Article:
Most Assists: Dimitri Payet (12)
Prediction: 10th

Squad

Goalkeepers: 1. Darren Randolph, 13. Adrian, 34. Raphael Spiegel.
Defenders: 2. Winston Reid, 3. Aaron Cresswell, 19. James Collins, 21. Angelo Ogbonna, 22. Sam Byram, 25. Doneil Henry, 32. Reece Burke, 37. Lewis Page.
Midfielders: 4. Havard Nordtveit, 7. Sofiane Feghouli, 8. Cheikhou Kouyate, 14. Pedro Obiang, 16. Mark Noble, 17. Gokhan Tore, 23. Diego Poyet, 27. Dimitri Payet, 28. Manuel Lanzini, 30. Michail Antonio, 35. Reece Oxford, 39. Josh Cullen, 42. Martin Samuelson.
Forwards: 9. Andy Carroll, 11. Enner Valencia, 15. Diafra Sakho, 24. Ashley Fletcher.

Slaven Bilic’s first season at West Ham United was a massive success, with the Croatian manager taking them within striking distance of the Champions League. They have not been particularly active in the transfer market, but they have not lost many players either and they are in strong form heading into the season. Dimitri Payet (pictured) starred at Euro 2016, and the versatile French international will be looking to continue his incredible form throughout this campaign. He will provide excellent service to the likes of Andy Carroll, Diafra Sakho and Enner Valencia, and he will be well backed up by Michail Antonio and Sofiane Feghouli. Angelo Ogbonna and Winston Reid will anchor a solid defence and provide plenty of support for Adrian in goal. Mark Noble and Cheikhou Kouyate are steadying presences in midfield, and the former will be looking to build on the excellent form he showed last season.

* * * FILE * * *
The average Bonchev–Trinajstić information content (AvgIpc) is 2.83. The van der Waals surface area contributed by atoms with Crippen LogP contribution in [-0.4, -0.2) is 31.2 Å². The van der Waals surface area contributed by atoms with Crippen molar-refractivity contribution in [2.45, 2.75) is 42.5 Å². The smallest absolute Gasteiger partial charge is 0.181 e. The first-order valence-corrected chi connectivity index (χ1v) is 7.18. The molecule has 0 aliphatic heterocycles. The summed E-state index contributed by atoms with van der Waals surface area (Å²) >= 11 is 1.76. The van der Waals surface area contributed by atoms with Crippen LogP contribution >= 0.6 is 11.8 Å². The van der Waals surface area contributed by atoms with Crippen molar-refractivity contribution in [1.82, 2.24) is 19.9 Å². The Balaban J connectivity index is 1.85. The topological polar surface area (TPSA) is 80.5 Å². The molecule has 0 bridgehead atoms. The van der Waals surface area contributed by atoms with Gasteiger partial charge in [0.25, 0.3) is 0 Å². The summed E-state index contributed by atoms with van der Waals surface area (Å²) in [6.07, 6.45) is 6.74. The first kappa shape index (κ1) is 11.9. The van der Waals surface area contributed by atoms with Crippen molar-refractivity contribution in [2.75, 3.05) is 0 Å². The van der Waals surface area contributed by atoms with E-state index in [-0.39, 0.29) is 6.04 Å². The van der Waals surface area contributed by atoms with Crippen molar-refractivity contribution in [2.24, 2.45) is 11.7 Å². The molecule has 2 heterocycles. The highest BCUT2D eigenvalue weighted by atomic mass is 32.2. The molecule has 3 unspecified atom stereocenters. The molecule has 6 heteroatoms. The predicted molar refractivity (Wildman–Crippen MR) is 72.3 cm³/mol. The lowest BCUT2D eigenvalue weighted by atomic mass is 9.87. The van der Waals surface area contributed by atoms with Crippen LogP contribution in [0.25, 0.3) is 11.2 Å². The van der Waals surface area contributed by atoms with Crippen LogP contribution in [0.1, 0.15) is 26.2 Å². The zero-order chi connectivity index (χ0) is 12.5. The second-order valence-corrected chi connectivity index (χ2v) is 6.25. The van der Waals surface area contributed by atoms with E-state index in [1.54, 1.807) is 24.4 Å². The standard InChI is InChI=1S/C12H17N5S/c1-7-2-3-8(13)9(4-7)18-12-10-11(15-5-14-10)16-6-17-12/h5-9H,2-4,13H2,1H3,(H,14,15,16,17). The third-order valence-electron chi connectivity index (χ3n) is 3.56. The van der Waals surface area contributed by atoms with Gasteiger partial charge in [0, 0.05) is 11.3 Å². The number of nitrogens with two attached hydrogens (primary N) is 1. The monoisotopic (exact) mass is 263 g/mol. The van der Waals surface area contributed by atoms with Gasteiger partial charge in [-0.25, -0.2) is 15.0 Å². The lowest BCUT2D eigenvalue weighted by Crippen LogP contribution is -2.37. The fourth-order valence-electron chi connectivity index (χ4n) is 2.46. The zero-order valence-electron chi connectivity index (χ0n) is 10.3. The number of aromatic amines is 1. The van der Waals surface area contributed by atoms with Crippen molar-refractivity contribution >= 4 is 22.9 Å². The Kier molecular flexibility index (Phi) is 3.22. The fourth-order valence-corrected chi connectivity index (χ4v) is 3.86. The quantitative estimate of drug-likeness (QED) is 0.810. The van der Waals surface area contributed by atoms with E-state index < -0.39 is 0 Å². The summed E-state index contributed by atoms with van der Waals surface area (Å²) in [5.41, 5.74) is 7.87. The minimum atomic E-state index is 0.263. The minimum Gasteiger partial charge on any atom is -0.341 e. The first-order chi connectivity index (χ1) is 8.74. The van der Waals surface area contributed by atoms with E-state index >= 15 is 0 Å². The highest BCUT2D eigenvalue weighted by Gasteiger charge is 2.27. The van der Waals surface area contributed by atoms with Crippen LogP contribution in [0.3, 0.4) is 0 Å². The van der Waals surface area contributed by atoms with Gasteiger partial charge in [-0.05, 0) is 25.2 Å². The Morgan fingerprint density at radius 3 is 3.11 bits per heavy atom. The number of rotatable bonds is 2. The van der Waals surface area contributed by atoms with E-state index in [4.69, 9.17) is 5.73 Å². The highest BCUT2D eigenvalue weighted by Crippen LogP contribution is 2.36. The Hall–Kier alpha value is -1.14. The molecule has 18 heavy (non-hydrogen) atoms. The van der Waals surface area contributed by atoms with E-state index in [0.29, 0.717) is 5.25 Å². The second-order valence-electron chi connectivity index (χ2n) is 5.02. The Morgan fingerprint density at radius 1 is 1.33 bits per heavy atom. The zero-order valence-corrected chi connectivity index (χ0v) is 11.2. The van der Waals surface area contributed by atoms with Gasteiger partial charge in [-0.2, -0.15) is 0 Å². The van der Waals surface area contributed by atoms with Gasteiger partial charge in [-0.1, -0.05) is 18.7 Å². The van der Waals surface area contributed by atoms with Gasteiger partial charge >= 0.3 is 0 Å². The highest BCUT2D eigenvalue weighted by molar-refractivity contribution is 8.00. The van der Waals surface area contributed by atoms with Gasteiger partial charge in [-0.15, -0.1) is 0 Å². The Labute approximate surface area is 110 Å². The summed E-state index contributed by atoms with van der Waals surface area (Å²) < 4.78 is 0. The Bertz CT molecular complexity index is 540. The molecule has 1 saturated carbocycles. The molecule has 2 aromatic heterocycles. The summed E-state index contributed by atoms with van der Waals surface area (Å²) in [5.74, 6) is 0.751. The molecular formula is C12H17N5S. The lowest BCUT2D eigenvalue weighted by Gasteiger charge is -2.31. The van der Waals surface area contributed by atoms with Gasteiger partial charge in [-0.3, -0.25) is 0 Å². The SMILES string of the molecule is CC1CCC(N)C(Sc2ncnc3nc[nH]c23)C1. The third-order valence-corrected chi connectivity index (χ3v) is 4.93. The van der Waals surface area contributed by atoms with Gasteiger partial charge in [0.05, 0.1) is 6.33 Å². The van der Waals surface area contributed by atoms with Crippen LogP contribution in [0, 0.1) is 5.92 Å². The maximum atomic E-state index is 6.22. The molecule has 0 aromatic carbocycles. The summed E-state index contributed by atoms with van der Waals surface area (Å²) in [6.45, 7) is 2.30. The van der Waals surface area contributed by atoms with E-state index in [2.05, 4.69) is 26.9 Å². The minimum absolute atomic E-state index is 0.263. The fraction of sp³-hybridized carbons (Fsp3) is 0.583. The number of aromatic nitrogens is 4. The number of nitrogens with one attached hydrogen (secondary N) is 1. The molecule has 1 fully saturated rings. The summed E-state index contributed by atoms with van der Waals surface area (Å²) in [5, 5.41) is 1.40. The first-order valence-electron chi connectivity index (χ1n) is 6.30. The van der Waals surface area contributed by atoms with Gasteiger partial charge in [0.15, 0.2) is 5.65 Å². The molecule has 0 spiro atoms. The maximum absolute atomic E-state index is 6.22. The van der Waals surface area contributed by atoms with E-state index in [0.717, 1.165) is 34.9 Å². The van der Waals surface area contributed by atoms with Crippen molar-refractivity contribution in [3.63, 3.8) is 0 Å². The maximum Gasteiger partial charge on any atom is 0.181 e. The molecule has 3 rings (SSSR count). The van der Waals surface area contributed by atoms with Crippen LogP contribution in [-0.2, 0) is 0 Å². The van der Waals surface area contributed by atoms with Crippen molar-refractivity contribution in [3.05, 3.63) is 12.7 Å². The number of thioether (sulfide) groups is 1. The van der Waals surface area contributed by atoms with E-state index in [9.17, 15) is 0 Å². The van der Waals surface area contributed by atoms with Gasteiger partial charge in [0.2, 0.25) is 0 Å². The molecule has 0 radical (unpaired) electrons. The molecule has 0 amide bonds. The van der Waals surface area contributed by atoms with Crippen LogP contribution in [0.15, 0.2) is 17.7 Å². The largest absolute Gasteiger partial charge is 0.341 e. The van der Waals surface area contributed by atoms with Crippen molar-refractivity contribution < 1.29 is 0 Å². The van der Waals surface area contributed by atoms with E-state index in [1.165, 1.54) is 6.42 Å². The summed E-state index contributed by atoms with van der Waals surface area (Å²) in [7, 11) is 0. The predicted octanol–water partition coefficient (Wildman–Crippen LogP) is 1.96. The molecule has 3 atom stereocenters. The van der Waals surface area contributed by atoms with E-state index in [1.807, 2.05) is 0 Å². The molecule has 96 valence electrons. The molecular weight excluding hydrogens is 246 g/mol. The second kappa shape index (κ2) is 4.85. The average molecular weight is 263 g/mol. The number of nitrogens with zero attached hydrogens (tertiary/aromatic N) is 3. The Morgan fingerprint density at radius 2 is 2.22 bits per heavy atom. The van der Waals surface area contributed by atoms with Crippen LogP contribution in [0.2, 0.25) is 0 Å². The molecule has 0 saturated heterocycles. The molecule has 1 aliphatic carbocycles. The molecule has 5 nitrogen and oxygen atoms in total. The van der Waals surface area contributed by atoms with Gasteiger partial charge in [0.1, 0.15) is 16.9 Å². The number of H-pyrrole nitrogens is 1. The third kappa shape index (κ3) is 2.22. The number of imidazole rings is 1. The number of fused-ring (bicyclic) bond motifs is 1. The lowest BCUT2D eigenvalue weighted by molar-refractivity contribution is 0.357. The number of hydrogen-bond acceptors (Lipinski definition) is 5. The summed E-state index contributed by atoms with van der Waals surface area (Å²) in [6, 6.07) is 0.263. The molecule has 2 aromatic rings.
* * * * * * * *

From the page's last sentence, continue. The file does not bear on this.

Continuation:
West Ham are a fairly solid side, but there are some problems which they have to deal with. Carroll, Valencia and Sakho are all decent options, but Bilic is still in need of a top-quality striker. Further issues exist down back, where the squad is lacking defensive depth. Central defender James Collins is currently the Hammers’ best option at right back after the end of Carl Jenkinson’s loan spell, and there is no real cover for Reid and Ogbonna should either player suffer an injury. There is a general lack of depth which exists throughout the squad, and West Ham may struggle as a result. They are a strong side and could go a long way this season, but they are not good enough to keep up with the big clubs and are unlikely to perform as well as they did last campaign.

Star Player: Dimitri Payet

Payet was brilliant in the Premier League last season, and the versatile French midfielder backed it up with his performances at Euro 2016. He starred as France made it to the final of their home tournament, and this season he will be looking to cause plenty of problems for defenders with his pace, skill and ability to put the ball into dangerous positions. He is a class act, and can take West Ham to the next level.

Key Player: Angelo Ogbonna

Ogbonna was a strong presence at the back for West Ham last season, and he will be needed more than ever this time around. He will marshal the defence, and he will need to stay on the park given the lack of depth that exists down back. The defence is seriously undermanned, and he will need to step up if the Hammers are to perform as well as they did last campaign.

One to watch: Reece Oxford

Oxford became the second youngest player to start in a Premier League game last season when he took the field in West Ham’s opening match against Arsenal. He is still only 17, and he is sure to get more of a chance this campaign. He has shown glimpses of his ability to perform at the highest level, and he could be the future of English football.